First week milking Teat Question

Discussion in 'Goats' started by Ranchermom, May 11, 2006.

  1. Ranchermom

    Ranchermom Sam at the Pecan Ranch

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    I am at the end of the first week milking its been very interesting. I started doing one teat at a time trying to practice cause its hard to to do both at same time..someday when I have more practice :)

    This may sound like a strange question but .....

    When she first comes in she has both her teats very hard, she is full of milk in the morning, after I milk one teat I go to the other and its softer and harder to get milk out of it. Is this normal? Could she be holding back?

    Sam
     
  2. Ark

    Ark Well-Known Member

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    "I go to the other and its softer and harder to get milk out of it."

    It's softer AND harder to milk??
    She typically is VERY full of milk in the morning if you separate the kids at night. So full that it can be hard to get out for the first several minutes. Once you get some out, her udder should soften up. Not sure if you meant you are getting some out of one side and then the OTHER side gets softer??

    In my experience it was hard at first because she had a lot of milk, not because she was holding back. But, it should only be minutes until it softens up, if you are milking both side/both hands.

    How much are you getting? If you think she might be holding it back you could "bump" her udder - like the kids head butt her. Not too hard of course, but that might do it.

    Do you wash her udder with a warm wet wash cloth first? That always stimulates the let down.
    HTH,
    Rachel
     

  3. Ranchermom

    Ranchermom Sam at the Pecan Ranch

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    yes thats what I meant i get some out of there its just harder to get out and it seems its less if I do one teat at a time. When I first start out they are both hard then I start to milk one then I go to the other side and its soft now? Just curious to know if that is common?

    You know I was going to write you RAchel cause you know her better then anyone hahaha but I wasnt sure when you could get back to me about it so thought I would post it in here too. How are the chickens doing?

    Sam
     
  4. Ark

    Ark Well-Known Member

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    The chickens are great - we took the rooster to the auction tho. Little fighter, he was! But, all the hens are doing good, free ranging and those two Barred Rocks are growing their feathers back since the little rooster is gone. :) So, thanks!


    When I first start out they are both hard then I start to milk one then I go to the other side and its soft now? Just curious to know if that is common?


    I'm really not sure about this... and maybe it's cuz I milk with two hands. LOL. But, my muscles are built up, and yours will be soon too! Did you try alternating which side you do first and see if it happens on both sides?

    Does her milk seem good and healthy? How does it taste? If it was mastitis tho, it would not get softer like that I dont think.

    How much milk are you getting?
     
  5. Ranchermom

    Ranchermom Sam at the Pecan Ranch

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    I am just getting a quart from her right now and leaving the night feed to her boys one week left and they go off of it completly. I am glad I did it this way cause I dont think I could milk any more till my hands get used to milking.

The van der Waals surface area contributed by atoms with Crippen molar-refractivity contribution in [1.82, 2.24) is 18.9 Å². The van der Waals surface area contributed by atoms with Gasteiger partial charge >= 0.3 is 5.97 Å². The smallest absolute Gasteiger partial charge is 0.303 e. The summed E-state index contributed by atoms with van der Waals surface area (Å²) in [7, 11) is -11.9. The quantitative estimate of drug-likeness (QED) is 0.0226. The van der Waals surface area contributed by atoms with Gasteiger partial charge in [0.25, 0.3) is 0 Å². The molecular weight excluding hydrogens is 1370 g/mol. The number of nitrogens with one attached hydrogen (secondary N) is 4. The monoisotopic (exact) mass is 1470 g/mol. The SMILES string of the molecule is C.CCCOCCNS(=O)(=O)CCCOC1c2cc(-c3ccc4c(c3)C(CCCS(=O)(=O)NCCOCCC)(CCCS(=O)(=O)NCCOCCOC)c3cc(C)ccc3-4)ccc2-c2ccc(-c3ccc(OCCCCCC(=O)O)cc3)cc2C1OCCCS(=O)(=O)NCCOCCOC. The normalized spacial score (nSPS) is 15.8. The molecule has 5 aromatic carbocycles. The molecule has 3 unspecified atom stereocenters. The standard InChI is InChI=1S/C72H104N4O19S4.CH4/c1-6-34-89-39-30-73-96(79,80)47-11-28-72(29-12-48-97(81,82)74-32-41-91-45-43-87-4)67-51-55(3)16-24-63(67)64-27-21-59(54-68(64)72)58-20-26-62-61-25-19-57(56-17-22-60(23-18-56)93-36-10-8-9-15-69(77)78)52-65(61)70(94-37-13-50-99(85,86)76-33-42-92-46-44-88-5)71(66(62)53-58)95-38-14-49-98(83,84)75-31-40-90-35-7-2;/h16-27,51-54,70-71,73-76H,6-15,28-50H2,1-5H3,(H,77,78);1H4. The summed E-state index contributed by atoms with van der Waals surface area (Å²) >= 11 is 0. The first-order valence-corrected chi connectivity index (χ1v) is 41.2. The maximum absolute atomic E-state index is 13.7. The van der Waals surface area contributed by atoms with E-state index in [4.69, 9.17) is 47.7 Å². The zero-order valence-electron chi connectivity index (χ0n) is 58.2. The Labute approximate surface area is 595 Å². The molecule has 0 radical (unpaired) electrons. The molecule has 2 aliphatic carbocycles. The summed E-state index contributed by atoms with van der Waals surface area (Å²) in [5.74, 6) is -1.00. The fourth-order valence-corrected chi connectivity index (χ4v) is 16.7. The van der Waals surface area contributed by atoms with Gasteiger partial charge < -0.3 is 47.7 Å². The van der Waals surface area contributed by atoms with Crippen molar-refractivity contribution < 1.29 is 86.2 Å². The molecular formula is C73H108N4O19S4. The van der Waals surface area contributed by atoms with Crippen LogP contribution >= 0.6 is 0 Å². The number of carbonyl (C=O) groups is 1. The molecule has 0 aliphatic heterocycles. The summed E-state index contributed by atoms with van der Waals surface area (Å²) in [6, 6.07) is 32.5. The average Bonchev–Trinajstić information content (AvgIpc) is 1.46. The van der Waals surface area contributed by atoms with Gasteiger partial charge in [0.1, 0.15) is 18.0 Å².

She has been very hard to milk I have had to put a hobble on her cause I tried it without it at first but she was kicking and bucking so much and I had prep her I thought weeks before to get her used to me touching her and her milking area.

    AT the end of the week she is doing better and dosent buck anymore I think she is frustrated with me cause I am too slow, we will hopefully get used to each other soon. She likes when I sing to her hahaha

    Did she ever give you any trouble? How much was she giving you?
    Sam
     
  6. coso

    coso Well-Known Member Supporter

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    If you can't get a doe milked out in a few minutes they won't give as much and feel like this. They let the milk down because of oxytocin that is stimulated by washing the udder and milking. They will even let down more as you milk , sometimes, but after a certain point they will quit letting milk down. It would be better if you would milk both sides at once. Just get you a rythym going and you will do fine. Hope this makes a little sense.
     
  7. Ark

    Ark Well-Known Member

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    She never bucked, but occasionally if I didnt milk fast enough to suit her royal highness she would start kicking. I would grab her closest leg right ABOVE the knee and just light pressure there prevents kicking. (But, then you HAVE to milk one handed.) Do you attach the hobbles above the knee or below? I'd try it above, maybe, and see what happens?
    Actually, the only problem was her eating her oats too fast - she wouldnt kick if she didnt run out of food before I finished milking. So, for the goats who do that I always add alfalfa pellets to their food to slow them down. Helps boost milk production as well.
    I dont have any hobbles, so I am not sure where they should be attached, but I have read that above the knee applies pressure to that tendon.
    She better straighten up! What did you decide on for feed? Is she getting it on the stand. I would expect 2 quarts of milk from her in the morning if the kids were locked up all night and she had plenty of alfalfa hay or pellets to eat. That's what she was giving last year.
    Good luck!
    Rachel